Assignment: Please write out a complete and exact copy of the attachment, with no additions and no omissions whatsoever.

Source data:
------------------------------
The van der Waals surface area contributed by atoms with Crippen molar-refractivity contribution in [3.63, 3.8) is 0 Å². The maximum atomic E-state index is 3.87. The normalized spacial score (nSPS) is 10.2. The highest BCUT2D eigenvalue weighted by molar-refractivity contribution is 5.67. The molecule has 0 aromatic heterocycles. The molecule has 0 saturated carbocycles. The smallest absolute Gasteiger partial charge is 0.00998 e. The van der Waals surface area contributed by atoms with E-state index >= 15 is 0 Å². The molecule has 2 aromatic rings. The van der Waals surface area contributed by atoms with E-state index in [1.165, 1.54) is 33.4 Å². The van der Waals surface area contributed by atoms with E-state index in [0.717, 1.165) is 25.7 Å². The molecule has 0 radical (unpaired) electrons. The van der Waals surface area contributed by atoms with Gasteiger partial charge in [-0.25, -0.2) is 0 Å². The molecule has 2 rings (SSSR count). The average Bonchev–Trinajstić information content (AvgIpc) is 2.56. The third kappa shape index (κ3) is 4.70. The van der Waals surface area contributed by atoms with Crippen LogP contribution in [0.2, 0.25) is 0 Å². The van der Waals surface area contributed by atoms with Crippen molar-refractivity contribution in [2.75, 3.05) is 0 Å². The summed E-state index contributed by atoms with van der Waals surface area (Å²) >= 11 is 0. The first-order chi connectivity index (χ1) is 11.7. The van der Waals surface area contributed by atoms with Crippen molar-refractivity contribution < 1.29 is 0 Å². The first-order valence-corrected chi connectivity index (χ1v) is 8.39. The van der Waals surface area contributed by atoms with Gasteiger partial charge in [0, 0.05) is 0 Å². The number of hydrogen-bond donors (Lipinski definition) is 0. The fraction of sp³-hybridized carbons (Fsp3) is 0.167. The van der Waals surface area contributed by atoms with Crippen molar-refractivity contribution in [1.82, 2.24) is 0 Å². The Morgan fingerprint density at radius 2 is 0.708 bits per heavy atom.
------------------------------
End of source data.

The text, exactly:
The van der Waals surface area contributed by atoms with Crippen molar-refractivity contribution in [3.63, 3.8) is 0 Å². The maximum atomic E-state index is 3.87. The normalized spacial score (nSPS) is 10.2. The highest BCUT2D eigenvalue weighted by molar-refractivity contribution is 5.67. The molecule has 0 aromatic heterocycles. The molecule has 0 saturated carbocycles. The smallest absolute Gasteiger partial charge is 0.00998 e. The van der Waals surface area contributed by atoms with E-state index >= 15 is 0 Å². The molecule has 2 aromatic rings. The van der Waals surface area contributed by atoms with E-state index in [1.165, 1.54) is 33.4 Å². The van der Waals surface area contributed by atoms with E-state index in [0.717, 1.165) is 25.7 Å². The molecule has 0 radical (unpaired) electrons. The van der Waals surface area contributed by atoms with Gasteiger partial charge in [-0.25, -0.2) is 0 Å². The molecule has 2 rings (SSSR count). The average Bonchev–Trinajstić information content (AvgIpc) is 2.56. The third kappa shape index (κ3) is 4.70. The van der Waals surface area contributed by atoms with Crippen LogP contribution in [0.2, 0.25) is 0 Å². The van der Waals surface area contributed by atoms with Crippen molar-refractivity contribution in [2.75, 3.05) is 0 Å². The summed E-state index contributed by atoms with van der Waals surface area (Å²) >= 11 is 0. The first-order chi connectivity index (χ1) is 11.7. The van der Waals surface area contributed by atoms with Crippen molar-refractivity contribution < 1.29 is 0 Å². The first-order valence-corrected chi connectivity index (χ1v) is 8.39. The van der Waals surface area contributed by atoms with Gasteiger partial charge in [0, 0.05) is 0 Å². The number of hydrogen-bond donors (Lipinski definition) is 0. The fraction of sp³-hybridized carbons (Fsp3) is 0.167. The van der Waals surface area contributed by atoms with Crippen molar-refractivity contribution in [1.82, 2.24) is 0 Å². The Morgan fingerprint density at radius 2 is 0.708 bits per heavy atom.